Turkey and Iran have reached an agreement to launch joint military operations against groups on their border with Iraq.
President Recep Tayyip Erdogan and President Hassan Rouhani agreed on the step during high-level video conference talks held on September 8.
The two countries will be cooperating against the Kurdistan Workers’ Party (PKK) and its Iranian affiliate the Kurdistan Free Life Party (PJAK). Joint military operations will target both Kurdish groups.
“Both sides emphasized that it was incumbent upon both countries to fully utilize the existing cooperation mechanisms against the activities of PKK/PJAK elements and the other terrorist organizations along the common borders, and to take coordinated steps for a result-oriented cooperation, including joint operations, in countering terrorism and organised crime,” a joint Turkish-Iranian statement reads, according to the Middle East Eye.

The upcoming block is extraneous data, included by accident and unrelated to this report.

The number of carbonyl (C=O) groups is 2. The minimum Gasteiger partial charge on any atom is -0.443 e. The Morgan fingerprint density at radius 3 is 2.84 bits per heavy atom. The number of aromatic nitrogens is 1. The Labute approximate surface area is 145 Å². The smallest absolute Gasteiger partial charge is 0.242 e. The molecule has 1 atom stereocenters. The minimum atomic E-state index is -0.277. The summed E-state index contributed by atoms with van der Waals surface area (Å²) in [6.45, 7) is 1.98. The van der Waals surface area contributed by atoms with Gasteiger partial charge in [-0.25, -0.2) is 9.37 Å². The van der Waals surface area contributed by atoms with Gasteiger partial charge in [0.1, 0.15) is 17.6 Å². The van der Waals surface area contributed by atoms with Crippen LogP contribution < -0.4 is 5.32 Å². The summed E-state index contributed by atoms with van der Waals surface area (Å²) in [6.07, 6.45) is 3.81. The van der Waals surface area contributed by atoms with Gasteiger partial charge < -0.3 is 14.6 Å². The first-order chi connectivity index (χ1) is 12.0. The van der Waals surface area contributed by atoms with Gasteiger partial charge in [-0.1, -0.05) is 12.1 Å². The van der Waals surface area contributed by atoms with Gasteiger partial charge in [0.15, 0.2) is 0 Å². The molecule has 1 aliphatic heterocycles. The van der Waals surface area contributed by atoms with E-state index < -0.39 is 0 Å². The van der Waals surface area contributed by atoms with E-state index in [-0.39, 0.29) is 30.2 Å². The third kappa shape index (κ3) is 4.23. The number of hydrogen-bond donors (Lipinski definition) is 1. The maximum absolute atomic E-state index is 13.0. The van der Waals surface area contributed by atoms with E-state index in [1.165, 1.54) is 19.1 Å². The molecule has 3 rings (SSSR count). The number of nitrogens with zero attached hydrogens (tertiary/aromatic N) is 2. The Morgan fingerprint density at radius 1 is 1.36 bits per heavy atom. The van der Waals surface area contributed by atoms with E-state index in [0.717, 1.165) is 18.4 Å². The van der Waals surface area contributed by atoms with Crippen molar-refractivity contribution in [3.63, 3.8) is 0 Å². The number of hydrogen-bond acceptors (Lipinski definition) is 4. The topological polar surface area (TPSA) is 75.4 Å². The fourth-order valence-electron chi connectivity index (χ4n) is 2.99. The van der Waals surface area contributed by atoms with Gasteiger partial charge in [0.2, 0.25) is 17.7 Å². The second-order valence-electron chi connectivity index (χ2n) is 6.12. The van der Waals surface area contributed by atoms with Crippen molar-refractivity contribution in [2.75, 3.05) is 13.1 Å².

The Turkish Armed Forces have launched a series of operations against PKK remnants in northern Iraq in the last few years. The Iranian military is less active against the PKK. Nevertheless, it has recently carried out several strikes against the group’s hideouts in northern Iraq.
The Turkish-Iranian agreement will restrict the movement of Kurdish guerrilla groups and place more pressure on their cells. The agreement is a sign of a significant rapprochement between Ankara and Tehran.
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